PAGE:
Sorry, Son! I have no answer.

I am sitting in the comfort of my home writing this blog post in shame; for one day my child will ask me about this tragedy and I will have to explain. I fear I won’t have an answer.


One year ago today, and since more than 5000 people have been killed, over 6000 have been abducted and 420 000 have fled. Do you know what 6000 abducted women, children and men means? It means every family is affected in someway.

My dear reader, today is the first anniversary of the Yazidi (Ezidi, Yezidi) genocide starting on Mt. Shingal.

My dear reader, I don’t even know why I am even writing this post. Not that it will change anything. I know it won’t. As I write this a woman is being raped, another is being physically abused, another is taken away from her child, another is forced to watch her daughter be sold into a sex slave. As I write there is someone somewhere wishing to die then live this life.

One year later, and we are only fooling ourselves if we say something has been done. If one single Yazidi woman is in pain then we have done nothing. If one single child is still living far from their parents arms, we have done nothing. If one single Yazidi family are living under a a tent this summer with insufficient water, and no air cooler then we, the world, have done nothing.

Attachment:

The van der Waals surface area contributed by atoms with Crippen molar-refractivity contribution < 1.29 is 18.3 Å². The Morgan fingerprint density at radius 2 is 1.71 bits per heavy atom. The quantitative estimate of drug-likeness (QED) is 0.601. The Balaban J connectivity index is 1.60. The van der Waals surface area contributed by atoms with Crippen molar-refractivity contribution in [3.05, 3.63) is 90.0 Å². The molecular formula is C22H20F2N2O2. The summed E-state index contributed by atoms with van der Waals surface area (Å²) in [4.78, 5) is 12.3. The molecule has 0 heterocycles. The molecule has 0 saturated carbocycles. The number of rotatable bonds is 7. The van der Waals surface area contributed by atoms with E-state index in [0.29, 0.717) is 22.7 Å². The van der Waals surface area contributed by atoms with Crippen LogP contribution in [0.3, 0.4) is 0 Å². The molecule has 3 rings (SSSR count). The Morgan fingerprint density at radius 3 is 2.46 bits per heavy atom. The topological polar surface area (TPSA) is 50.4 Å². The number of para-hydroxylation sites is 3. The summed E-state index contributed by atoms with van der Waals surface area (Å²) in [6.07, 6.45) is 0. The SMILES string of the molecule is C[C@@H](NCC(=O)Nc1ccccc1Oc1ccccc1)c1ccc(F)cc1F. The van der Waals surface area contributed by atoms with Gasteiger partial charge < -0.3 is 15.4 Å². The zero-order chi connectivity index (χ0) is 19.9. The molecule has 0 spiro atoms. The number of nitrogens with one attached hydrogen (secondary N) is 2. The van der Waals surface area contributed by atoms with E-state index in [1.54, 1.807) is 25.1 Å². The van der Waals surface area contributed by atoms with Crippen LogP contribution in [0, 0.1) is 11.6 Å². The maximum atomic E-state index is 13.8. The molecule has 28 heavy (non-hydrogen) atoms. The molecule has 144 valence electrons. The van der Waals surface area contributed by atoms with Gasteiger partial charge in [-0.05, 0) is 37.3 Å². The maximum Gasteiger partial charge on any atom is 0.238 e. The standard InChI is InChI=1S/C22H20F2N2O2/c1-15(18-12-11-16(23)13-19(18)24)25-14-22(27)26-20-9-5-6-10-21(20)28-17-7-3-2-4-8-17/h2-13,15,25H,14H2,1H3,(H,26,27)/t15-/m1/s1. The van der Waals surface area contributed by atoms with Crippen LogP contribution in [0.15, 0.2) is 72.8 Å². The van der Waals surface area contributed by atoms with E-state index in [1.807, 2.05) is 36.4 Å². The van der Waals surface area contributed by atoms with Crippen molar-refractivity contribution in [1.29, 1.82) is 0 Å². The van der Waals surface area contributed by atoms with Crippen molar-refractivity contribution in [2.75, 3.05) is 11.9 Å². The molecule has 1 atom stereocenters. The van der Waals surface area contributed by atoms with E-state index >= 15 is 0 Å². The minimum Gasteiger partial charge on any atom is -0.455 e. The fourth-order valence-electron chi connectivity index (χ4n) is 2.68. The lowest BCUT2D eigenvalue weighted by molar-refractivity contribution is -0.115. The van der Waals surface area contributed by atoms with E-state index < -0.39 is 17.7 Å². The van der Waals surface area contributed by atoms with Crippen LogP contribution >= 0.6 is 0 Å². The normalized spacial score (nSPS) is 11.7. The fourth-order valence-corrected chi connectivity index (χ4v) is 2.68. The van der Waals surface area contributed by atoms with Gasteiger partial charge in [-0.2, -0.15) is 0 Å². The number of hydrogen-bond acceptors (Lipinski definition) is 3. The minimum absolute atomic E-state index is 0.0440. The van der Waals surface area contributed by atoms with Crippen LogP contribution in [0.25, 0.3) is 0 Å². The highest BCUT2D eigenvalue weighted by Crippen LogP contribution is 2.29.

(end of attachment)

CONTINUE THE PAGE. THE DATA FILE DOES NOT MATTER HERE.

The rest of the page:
How will I answer my child, if one day he comes back from school and asks me “why the world remained silent and not much happened to help the Yazidi people?” Just as I asked my parents about the Anfal- Halabja, Feili Kurds, Brazanies… That is, if we take the initiative and add this genocide into our children’s history books.

I am no Yazidi, but I don’t need to be one to realize the depth of the pain these people have endured, I have lost count of the number of genocides committed against them, 72? 73? It hurts when you see a crime and you do nothing to help. Absolutely nothing.

The only hope I have is for my Kurdistan to keep the Yazidi people under its wings and provide them with a safe home…. a home where they practice their values, a home where their difference is celebrated, a home which they can call their Nest.

Love from My Nest in Kurdistan


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